Is there anyone you know with a field/paddock that you could maybe use with less distractions to do some training with Dexter? difficult I know.
     
    Newbie Lab Owner likes this.
  18. Newbie Lab Owner

    Newbie Lab Owner Registered Users

    Joined:
    Aug 16, 2015
    Messages:
    1,487
    Location:
    UK
    Yes it's really hard to find a controlled environment to set up scenarios and we also do not have that many places where I live for off lead times.

    My plan today was his lead walking and if the park was empty to let him have some off lead time with just me and his ball. He was brilliant the other day at this park, staying whilst I placed the ball before going back and releasing him from his stay to go and get it. Mind you the weather was horrid that day and it was quiet and a school day. I had taken the ball chucker but didn't use it and we had a good training session.

    When you say you had a break from training in the middle, was that because of Charlie's surgery or do I need to take a break from training?
     
  19. Newbie Lab Owner

    Newbie Lab Owner Registered Users

    Joined:
    Aug 16, 2015
    Messages:
    1,487
    Location:
    UK
    @charlie, I'm going to do some hard searching to see if I can find somewhere like you mention. Until the last 2 maybe 3 weeks, Dexter was brilliant with recall, bringing the ball back and everything we had learnt together, then wam, someone switched my pup o_O.

    I think if I can hire an enclosed paddock and work 1-2-1 with him and then ask my friend and her lab if she would like to join us so that we can work undisturbed by the public together, it would help us both out.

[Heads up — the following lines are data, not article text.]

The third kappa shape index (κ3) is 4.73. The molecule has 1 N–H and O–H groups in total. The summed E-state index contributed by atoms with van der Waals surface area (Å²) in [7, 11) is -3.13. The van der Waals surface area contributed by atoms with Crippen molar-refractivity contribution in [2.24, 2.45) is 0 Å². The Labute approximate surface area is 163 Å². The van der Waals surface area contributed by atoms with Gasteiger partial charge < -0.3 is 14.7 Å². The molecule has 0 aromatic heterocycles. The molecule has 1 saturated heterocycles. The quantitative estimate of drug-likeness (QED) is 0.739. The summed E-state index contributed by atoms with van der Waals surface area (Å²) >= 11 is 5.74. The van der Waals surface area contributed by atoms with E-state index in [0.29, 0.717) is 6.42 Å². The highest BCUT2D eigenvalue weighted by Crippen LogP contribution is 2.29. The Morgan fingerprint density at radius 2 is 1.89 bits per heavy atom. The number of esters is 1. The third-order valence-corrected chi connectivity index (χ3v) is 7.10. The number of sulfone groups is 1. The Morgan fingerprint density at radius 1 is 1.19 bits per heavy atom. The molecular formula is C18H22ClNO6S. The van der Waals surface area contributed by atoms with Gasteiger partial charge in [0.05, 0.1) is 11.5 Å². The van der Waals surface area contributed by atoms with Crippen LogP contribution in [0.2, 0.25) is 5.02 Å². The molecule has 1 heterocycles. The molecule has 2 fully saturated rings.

I have another friend with a calm dog but couldn't ask them as they train totally with aversive methods :eek:. I know what advise they'd give me :rolleyes:
     
  20. JulieT

    JulieT Registered Users

    Joined:
    Jun 15, 2013
    Messages:
    22,884
    My Charlie? I had a long break (several, actually) because of surgery, I wouldn't have stopped training otherwise.

    In London, I have no space free from other dog walkers. So I used to go super early and super late to the off lead places I had access to. Later, I managed to find a private playing field, generally dogs banned, where I negotiated for a small payment to use the land at the side of the pitch. I had to promise my dog would never have a poo and I'd rinse off the grass if he even had a pee....:rolleyes:
     
    Newbie Lab Owner likes this.

Share This Page